Moshe and Shaula Goldberg with Jonathan Melamed.Credit: Tomer Appelbaum

Moshe Goldberg, 69; Shaula Goldberg, 67; and Jonathan Melamed, 13; from Ra’anana; arriving from Belgrade, Serbia

Hello, can I ask how you spent your time in Belgrade?

Jonathan: We went from Belgrade to Zlatibor, a town in Serbia. We got to a hotel where we trained for two weeks, a few hours every day. We were a few friends in each room. Quite a speech I prepared, eh?

But you didn’t say what you trained in.

Jonathan: Basketball.

Why in Serbia?

Shaula: It’s the ideal place, 1,000 meters above sea level. A lot of teams go there to prepare for the year ahead.

Moshe: A temperate climate in the summer. Sometimes it’s rainy, but there’s not much humidity.

Shaula: We’ve been going to these camps for 16 years. The Serbian coaches work at a whole different level. I see the difference in what they put into it, how they do things. They don’t keep an eye on the clock.

Moshe: They invest in imparting basic values of basketball to the players, and if the kid doesn’t do it the way he should, they go on working with him. In Israel it’s more superficial.

Shaula: Except in Ra’anana – we’re more professional. Ra’anana is a basketball powerhouse.

I’m sure. How did you get into this?

Moshe: Actually, it all started when a Jewish-Serbian coach named Nadelko Janovicz, Nano for short, immigrated to Israel. He was a basketball player, and when he retired he started to coach in Ra’anana and got to Shaula’s department.

Shaula: He didn’t speak Hebrew, I had the intuition to bring him in.

Moshe: Nadelko ran that camp in Yugoslavia for three years by himself. He had connections, but kept losing money. Then Shaula and I entered the business and we started to make a profit.

How many children take part?

Moshe: It varies. This year there were 68, between the ages of 11 and 16. In the first years we did telephone and internet marketing, but now we don’t have to do anything. Half of the kids come back at least once or more.

How do you manage with 68 adolescents?

Shaula: It’s not easy, it’s a responsibility. This year we were four adults from Israel and a few coaches. The older kids help if there’s a problem. Every child gets attention.

What did you do before you started organizing basketball camps in Serbia?

Moshe: I managed a company that imported and sold electronic components. I retired five years ago.

Shaula: I also retired recently, but when I was younger, I was a goalkeeper for Maccabi Arazim in handball, No. 1!

Go Maccabi Arazim! Sounds like fun.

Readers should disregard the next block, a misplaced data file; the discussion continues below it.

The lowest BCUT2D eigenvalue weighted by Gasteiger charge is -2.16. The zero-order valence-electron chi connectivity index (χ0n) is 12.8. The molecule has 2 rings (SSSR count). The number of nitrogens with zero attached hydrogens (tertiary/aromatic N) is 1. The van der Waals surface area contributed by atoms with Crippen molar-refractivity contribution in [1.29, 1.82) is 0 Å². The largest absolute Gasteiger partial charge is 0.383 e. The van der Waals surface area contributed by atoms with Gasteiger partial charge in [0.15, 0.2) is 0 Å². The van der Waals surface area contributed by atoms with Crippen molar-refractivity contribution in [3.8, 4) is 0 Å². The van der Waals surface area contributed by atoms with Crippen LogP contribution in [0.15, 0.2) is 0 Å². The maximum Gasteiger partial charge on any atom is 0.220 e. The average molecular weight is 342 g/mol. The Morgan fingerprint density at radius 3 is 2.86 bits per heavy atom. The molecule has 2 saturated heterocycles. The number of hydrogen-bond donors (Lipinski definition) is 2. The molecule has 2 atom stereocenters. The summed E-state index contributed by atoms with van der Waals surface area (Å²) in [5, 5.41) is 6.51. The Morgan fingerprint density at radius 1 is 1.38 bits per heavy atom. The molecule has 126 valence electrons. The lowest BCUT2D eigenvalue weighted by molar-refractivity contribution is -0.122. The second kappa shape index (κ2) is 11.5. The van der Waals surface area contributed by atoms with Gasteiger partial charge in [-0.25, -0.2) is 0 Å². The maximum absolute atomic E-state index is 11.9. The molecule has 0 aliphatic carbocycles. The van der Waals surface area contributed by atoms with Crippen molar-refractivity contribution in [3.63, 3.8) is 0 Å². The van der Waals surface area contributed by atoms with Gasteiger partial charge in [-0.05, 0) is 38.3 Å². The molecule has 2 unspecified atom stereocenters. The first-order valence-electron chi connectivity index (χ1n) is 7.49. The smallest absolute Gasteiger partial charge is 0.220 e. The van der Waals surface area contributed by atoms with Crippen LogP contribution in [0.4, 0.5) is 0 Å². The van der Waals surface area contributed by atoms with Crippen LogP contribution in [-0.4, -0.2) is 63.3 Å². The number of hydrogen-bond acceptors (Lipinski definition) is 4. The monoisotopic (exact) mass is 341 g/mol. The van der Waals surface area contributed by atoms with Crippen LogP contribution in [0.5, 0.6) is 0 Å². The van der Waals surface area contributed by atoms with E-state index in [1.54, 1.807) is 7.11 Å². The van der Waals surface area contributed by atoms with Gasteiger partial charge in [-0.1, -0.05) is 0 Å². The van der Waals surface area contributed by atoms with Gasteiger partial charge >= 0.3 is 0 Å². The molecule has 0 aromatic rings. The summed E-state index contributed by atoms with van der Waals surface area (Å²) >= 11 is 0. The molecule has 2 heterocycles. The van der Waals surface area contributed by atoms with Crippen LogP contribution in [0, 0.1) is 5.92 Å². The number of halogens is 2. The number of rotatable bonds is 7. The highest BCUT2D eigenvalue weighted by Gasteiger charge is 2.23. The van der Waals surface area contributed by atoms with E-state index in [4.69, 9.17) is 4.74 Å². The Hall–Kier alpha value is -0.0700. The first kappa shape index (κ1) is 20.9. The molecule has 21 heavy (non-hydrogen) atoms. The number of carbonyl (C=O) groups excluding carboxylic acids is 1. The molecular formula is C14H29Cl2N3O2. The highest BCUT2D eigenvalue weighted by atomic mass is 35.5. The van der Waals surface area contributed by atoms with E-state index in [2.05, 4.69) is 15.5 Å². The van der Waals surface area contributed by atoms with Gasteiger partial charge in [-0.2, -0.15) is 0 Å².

Shaula: We were champions and won the State Cup in handball. I also played on the national team. And then my daughter, who is very tall, started to play basketball. I saw continuity and also that work was needed, so I entered the children’s basketball department of the Ra’anana municipality and ran it for 19 years.


Shaula: Sports is very important for me, and basketball especially. When I ran the department, my dream was to bring Serbian coaches to Israel. No one let me do it then, so now I’m fulfilling the dream.

Moshe: You and your Serbian coaches. (Laughs)

Shaula: I believe we can learn from them. It’s a country with a highly developed sports consciousness. It’s not a big country, but players from there get to the NBA. You should see their amazing discipline. They work from morning until evening. When I see that, it makes me feel really good. You should also see how they listen to the coaches. One whistle and they’re standing.

Sounds a bit stressful. Is it like that in the children’s camp?

Moshe: Yes. The camp demands an effort, so we emphasize that it’s not suitable for kids who are only looking to have a good time. That’s how we filter out undesirable ones; they just don’t come.

Jonathan, are you a serious kid?

Jonathan: I’ve been playing since first grade, point guard.

Do you feel you improved in the camp?

I improved in the sense that I learned how to work very hard. And when it comes to technique, there are things the Serbs do all the way. They teach the basis, and that’s important.

Did you do anything other than basketball?

Jonathan: In the evening we went to stalls in town and bought food and stuff. It cost a euro and a half. But what I liked best is that so many friends were there. It’s the first time I’ve flown abroad without my parents, it was a bar-mitzvah present and it was really special. The camp is one of the best experiences I’ve had – and I’ve had experiences.